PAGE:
currency collages by mark wagner currency collages by mark wagner
dec 16, 2013

currency collages by mark wagner

currency collages by mark wagner
image courtesy of mark wagner




using myriad fragments of legitimate monetary bills, american artist mark wagner intricately crafts collages that speak to the cultural, economic, and political roles that currently play in contemporary society. a blade and glue are the artist’s primary tools, as he cuts and tears away morsels of U.S. paper dollars and reorganizes them into complex and ornate visuals. materializing portraits, landscapes, and historical scenes, wagner transforms the icon of capitalism into representational snapshots, from the story of the founding fathers, to mythological tales. asking the observer to question its influence and relationship to art, the assemblages steeped in symbolism and concept simultaneously prove that a single dollar bill is a ripe aesthetic medium. wagner’s work was recently exhibited at miami project art fair, a satellite event coinciding with art basel miami beach 2013.



mark wagner – money is material
video courtesy of the avant/garde diaries



‘toll bridge/ troll bridge or GW on the GWB’, 2013
currency collage on panel
36 x 28 inches
image © designboom



‘toll bridge/ troll bridge or GW on the GWB’ detail
image © designboom



overgrown empire, 2013
currency collage on panel
84 x 28 inches
image © designboom



detail of wagner’s currency collage of the mona lisa
image courtesy of mark wagner



a money portrait to abraham lincoln
image courtesy of mark wagner



detail of a collage from the ‘washington at large’ series



detial view from the ‘washington at large’ series



detail of a lion’s face made from currency


  • He needs to start thinking about the bill as a work of art, this is the extent to which he has benefited from it. He tells himself it is merely material because he is an immature artist who cannot begin purely inside himself. He has to rebound off of another. Unless he says the artist was an inspiration, he has cheated himself and exploited the designer of the bill.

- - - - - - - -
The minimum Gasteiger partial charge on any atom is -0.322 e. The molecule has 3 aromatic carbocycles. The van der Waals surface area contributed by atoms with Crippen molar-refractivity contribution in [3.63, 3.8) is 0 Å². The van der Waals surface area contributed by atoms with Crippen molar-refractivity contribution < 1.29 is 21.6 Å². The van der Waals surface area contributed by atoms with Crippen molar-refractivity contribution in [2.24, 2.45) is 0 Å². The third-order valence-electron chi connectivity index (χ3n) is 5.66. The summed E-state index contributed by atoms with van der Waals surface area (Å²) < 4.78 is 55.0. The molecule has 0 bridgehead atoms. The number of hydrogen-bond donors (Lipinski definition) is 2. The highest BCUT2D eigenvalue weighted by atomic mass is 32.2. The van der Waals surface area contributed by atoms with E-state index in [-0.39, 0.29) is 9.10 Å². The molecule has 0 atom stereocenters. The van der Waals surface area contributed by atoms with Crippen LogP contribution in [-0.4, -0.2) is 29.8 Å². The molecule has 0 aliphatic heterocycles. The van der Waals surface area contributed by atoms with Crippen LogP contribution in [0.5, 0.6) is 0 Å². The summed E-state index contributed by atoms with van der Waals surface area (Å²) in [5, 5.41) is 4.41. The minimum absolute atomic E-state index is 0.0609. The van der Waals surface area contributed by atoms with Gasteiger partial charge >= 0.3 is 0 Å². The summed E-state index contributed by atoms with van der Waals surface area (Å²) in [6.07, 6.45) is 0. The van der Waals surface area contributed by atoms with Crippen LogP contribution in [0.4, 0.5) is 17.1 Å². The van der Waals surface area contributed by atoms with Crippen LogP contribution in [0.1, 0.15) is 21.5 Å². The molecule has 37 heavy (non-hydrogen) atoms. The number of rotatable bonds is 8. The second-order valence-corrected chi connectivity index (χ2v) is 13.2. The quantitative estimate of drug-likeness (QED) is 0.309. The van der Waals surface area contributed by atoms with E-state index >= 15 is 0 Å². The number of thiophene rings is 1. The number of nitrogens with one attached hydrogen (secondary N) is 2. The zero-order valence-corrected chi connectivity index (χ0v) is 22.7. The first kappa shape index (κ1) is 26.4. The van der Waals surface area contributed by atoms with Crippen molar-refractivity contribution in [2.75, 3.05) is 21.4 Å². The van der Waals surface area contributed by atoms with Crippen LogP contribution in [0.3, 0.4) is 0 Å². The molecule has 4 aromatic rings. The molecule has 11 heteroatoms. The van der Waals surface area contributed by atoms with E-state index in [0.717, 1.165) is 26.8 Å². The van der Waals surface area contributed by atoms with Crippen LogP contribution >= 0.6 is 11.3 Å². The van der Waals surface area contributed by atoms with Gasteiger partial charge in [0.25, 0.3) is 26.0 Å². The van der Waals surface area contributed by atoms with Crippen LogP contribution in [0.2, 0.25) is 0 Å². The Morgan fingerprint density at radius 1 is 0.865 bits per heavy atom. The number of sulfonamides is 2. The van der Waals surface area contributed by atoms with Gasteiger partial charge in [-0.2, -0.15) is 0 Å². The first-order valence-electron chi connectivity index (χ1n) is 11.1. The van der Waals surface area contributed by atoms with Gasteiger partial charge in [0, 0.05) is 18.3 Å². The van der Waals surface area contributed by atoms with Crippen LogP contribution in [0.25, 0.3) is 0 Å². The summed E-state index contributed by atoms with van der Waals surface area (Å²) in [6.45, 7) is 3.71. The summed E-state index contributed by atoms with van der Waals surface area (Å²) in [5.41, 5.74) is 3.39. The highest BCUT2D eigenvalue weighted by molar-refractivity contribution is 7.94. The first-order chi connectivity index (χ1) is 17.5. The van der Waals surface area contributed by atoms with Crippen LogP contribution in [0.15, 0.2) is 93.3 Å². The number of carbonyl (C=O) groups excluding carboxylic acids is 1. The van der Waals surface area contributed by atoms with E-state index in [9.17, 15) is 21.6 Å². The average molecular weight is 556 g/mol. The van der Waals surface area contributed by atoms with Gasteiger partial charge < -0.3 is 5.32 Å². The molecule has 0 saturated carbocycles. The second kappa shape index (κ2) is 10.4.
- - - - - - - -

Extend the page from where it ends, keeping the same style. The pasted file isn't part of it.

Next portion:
Ernst Breithaupt says:
  • I think Ernst is being a little too ernest, and also unfair.
    All artists rebound off each other, and the world around them. Be it subliminally, or consciously, we are all influenced by the imagery we see everyday. It is to Wagner’s credit that he has taken an everyday object and created something from it that its 19th century designer(s) never imagined. It is a point of departure.
    This is nothing immature about Wagner’s meticulously executed collages, which elevate the craft of decoupage to an art form, with have some very witty and thought provoking messages woven in.
    The dollar bill is money – First and foremost. Wagner uses it as a material, and has cleverly managed to extract a large and derived palette from the way he cuts and arranges its components. Given the way in which he dissects the notes and uses them to create the gradations/shading, it is unsurprising it becomes a ‘merely a material’ in his mind – It has become an abstract. He does not use the note whole, but fragments, that he himself defines. He is doing far more with it than Warhol did with soup cans labels, and I don’t recall Andy Warhol waxing long and lyrical about the the artist/graphics designer who produced the label he used almost unaltered.
    I believe only the portrait of Washington on the bill can be attributed to an known artist – Gilbert Stuart – and it could be argued that the real art in the note is the way the unknown engraver translated that oil painting into lines of hatching and contours that give the illusion of three dimensions and are also hard for forgers to copy. The design was most likely a collaborative work, and its designers did not regard themselves as artists, but craftsmen.
    The idea that you can berate Wagner for not saying he was inspired by an unknown 19th century engraver or typesetter is farcical. He was inspired by the dollar bill, and its symbolism as one of the mosts widely circulated images every produced. If you are inspired by an object, you are are inspired by the person who created it by default. Since that designer is unknown(?) then to name the note suffices.
    There has been no attempt to hide what these collages are made from. Surely only artists who copy ideas and images from others and then tries to hide/deny their inspiration could be described as exploitative?
    I would politely suggest that is not Wagner who is being immature…

    TheCat says:
  • Mr. Breithaupt needs a refresher in art history or have his eyes examed. As a retired social studies teacher and a now a part-time history professor at our local community college, Mark Wagner’s art is more than a godsend! Countless enlightening discussions on social, political and economic issues begin (and sometimes end) with Mr. Wagner’s art. Despite the design dates of 1957 and 1964 respectively on the current US one dollar bill, I suspect Mr. Wagner’s work will be considered timeless. It has real magic!
    Thank you.

    MHB says:
  • ernst, take it easy.

    Iris Fingerhut says:

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